From this point you can look across the Jordan Valley and see Mount Nebo where according to the last chapter of Deuteronomy, Moses ascended the mountain to view the land of Israel, that he would never enter. According to Jewish tradition Moses died and was buried in an unknown valley in Moab; according to Christian tradition and some Muslim traditions, Moses was buried on the mountain.
The Nebi Musa site off the Jerusalem-Jericho road goes back to 1269 when the Mamluk sultan Baybars built a small shrine setting a precedent for others. Over the late medieval period (between 1470 and 1480), accommodation for travelers was added next to the shrine. Gradually, the lookout point for Moses’ distant gravesite beyond the Jordan was confused with Moses’ tomb itself, laying the groundwork for the cultic importance of Nebi Musa to Muslims. Around 1820 the Ottoman Turks restored the buildings which had over the previous centuries fallen into a state of dilapidated disrepair.
The Turks promoted a festive pilgrimage to the shrine that goes back to the time of Saladin that coincides on the calendar with the Christian celebration of Easter. This ‘invention of tradition’, as such imaginative constructs are called, made the pageantry of the Nebi Musa pilgrimage a potent symbol of religious as well as political and national identity among Muslims from the outset of the modern period.
For a change, rather than taking photographs of objects, try textures. Here are some close-up photographs that I took focussing on the textures that you can find occurring in nature. Try to guess what the object is in the photograph and where it might have been taken – I’d be interested in your comments. All photos were taken in Israel with a Nikon DSLR with a 18-200mm lens.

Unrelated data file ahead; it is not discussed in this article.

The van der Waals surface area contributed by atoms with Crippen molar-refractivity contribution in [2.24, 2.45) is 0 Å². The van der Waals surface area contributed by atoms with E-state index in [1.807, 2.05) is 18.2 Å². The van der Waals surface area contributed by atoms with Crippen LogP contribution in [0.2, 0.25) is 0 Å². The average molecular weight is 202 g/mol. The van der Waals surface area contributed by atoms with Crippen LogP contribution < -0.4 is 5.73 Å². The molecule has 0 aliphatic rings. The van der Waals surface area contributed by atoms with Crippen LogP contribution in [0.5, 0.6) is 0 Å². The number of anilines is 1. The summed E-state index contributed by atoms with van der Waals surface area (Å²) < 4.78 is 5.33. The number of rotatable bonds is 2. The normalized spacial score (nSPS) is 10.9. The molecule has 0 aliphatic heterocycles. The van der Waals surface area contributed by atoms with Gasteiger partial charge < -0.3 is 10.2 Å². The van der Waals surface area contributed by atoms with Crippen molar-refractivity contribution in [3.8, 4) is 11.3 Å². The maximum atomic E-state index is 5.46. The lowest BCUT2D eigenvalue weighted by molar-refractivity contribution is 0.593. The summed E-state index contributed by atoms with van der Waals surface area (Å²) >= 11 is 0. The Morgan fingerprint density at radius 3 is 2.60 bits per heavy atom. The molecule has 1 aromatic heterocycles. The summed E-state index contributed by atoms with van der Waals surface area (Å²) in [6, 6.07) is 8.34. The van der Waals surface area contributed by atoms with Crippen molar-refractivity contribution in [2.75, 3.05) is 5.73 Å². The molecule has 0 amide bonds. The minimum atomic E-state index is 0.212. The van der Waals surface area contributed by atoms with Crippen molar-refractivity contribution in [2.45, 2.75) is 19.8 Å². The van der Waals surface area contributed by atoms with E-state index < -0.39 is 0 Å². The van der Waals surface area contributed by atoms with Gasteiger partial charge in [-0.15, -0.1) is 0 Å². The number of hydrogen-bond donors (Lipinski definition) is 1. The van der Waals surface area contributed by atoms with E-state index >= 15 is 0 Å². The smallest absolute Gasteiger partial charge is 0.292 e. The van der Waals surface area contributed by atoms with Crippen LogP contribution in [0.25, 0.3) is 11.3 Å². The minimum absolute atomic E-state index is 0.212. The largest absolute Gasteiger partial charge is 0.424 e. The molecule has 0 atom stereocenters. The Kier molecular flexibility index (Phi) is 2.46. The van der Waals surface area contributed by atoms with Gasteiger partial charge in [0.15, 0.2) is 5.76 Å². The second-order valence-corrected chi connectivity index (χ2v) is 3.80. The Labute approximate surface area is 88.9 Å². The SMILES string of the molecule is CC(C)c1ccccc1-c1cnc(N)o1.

This is Nahal Peratzim, at the southern end of the Dead Sea, a great place for a moonlit hike.
Also Nahal Peratzim, a dry bush at the entrance to the canyon forms the texture and color of an interesting photo.
The salt and pebbles form these textures in the Dead Sea at Ein Boqeq. The dark line of land delineates the sea and the sky.
I also have some colorful photos from the Makhtesh HaKatan, Israel’s smallest erosion crater. For more photographs check out the PHOTOGRAPHY tab on the menu.
If you do a tour with me in the area of the Judean desert I can show you an interesting flowering plant called the Sodom Apple (Calotropis procera).
The plant occurs throughout the tropical belt and is native to North Africa, Western and South Asia, and as far as Indochina and the West Indies.
The Jewish Roman historian describes the plant “which fruits have a color as if they were fit to be eaten, but if you pluck them with your hands, they dissolve into smoke and ashes.” The “apple”, a green soft globe, is filled mostly with air and some fine fibers and seeds. The plant is also mentioned in the Mishna but though the fibers can be used as wicks, they are not permissible for use on the Sabbath. The flesh contains a toxic milky sap that is extremely bitter and contains a complex mix of chemicals, some of which are steroidal heart poisons known as “cardiac aglycones”.
Sinkholes have appeared on the Israeli and Jordanian shoreline of the Dead Sea as the water level recedes. The first sinkholes appeared in 1980, there were 40 in 1990 and there are more than 5500 today. Fresh water from runoff dissolves the salt in the newly uncovered salt-laden earth creating an empty cavern. When the top crust of earth collapses a sinkhole is formed. The holes fill up with water and the naturally occurring minerals create pools of different colors, red, orange, yellow, green and indigo with borders of encrusted salt, incredible to see and photograph. I took these photos along the shore of the Dead Sea over a period of months.